Together with representations of the studio and allegories of Art, early modern self-portraiture has been widely understood to comment metonymically on the status and practice of the artist’s profession. Within this imbricated tradition, a principal goal was to promote painting as a noble liberal art by depicting the artist as a person of genteel bearing and/or intellectual accomplishment.23 The young Rembrandt both contributed to this initiative, beginning with his etched Self-Portrait in Soft Cap and Embroidered Cloak (1631, fig. 7),24 and stood apart from it–nowhere more so, it would seem, than in Beggar Seated on a Bank. I suggest that the connotations of the etching are enriched if we imagine the figure in toto–not just Rembrandt’s face added to it–as a representation of the artist. In this context, the long, loose coat could be the tattered remnants of a painter’s smock.25 In happier circumstances, the seated, outdoor pose might reflect depictions of artists sketching en plein air (for example, fig. 8).26 The tragedy of Rembrandt’s poor artist is that he is alone and powerless, bereft of the tools of his trade. Perry Chapman notes that artistic melancholy was associated with creativity but also with idleness, poverty, and ostracism from society.27 The key point here, however, is that Rembrandt’s depiction of himself as indigent and unkempt directly contravenes the ideal of the gentleman-painter. Crafted in full awareness of this ideal–which the artist himself took up only a year later (fig. 7)–it becomes a parodic inversion of the suave social-climbing in which contemporaries such as Honthorst and Lievens actively engaged. As such, it contributes to an alternative literary and visual tradition: the depiction of Art impoverished.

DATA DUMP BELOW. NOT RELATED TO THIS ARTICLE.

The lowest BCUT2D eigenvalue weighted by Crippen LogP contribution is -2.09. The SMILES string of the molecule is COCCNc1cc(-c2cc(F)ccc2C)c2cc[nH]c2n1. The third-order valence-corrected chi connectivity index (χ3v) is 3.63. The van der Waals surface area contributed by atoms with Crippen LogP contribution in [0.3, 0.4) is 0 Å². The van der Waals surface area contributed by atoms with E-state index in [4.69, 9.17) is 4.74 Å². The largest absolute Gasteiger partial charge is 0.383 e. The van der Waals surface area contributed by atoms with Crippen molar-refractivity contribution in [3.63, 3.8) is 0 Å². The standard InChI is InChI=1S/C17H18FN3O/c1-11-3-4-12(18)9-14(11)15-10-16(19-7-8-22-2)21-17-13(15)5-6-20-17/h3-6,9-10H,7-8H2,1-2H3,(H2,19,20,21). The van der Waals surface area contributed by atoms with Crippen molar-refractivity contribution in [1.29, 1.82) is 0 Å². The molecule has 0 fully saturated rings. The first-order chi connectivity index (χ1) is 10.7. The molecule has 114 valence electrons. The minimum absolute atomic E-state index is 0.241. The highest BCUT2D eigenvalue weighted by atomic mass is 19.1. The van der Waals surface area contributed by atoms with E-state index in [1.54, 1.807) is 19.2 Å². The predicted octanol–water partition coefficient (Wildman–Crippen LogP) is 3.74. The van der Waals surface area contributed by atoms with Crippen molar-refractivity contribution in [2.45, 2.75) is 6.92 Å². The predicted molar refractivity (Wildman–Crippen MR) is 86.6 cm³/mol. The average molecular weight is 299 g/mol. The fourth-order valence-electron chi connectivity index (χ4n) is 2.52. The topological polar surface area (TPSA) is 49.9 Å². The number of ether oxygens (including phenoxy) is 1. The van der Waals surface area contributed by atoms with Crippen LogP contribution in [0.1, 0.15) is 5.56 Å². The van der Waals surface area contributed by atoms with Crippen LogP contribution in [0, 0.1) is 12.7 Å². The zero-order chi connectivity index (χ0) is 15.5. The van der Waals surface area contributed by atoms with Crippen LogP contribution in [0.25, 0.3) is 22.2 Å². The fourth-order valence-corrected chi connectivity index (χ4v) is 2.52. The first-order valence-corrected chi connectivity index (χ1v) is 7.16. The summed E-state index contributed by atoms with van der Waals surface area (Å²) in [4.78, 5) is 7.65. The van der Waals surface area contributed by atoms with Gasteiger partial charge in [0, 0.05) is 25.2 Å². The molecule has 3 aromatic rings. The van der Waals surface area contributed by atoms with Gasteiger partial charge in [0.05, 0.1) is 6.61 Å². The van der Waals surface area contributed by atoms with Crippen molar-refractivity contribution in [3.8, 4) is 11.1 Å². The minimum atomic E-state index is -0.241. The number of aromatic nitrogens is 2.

Constantijn Huygens, in a poem published in his anthology, Koren-Bloemen (1658), satirizes a painter he calls “Jan Klad,” who has been forced to sell all his possessions and drowns his sorrows in drink. In the literary tradition to which this poem belongs, the connoisseur blames the artist for his own troubles. Financial poverty results from indolence and lack of skill–the painter is “poor” in more ways than one.28 In contrast, allegories composed from an artist’s perspective express the challenges of earning a living from one’s art. In a drawing by Adam Elsheimer (1578–1610) (fig. 9), the destitute artist is distracted by the demands of a hungry family. A statuette on his drawing table depicts genius tied down by earthly care.29 A similar scenario is repeated in several prints after a composition by Andries Both (1611/12–1641).30 In Beggar Seated on a Bank, the young Rembrandt takes this lament out of the home and into the street. With the figure’s direct appeal to the viewer, he addresses the root cause of the painter’s travails: the necessity of soliciting attention from patrons and the marketplace.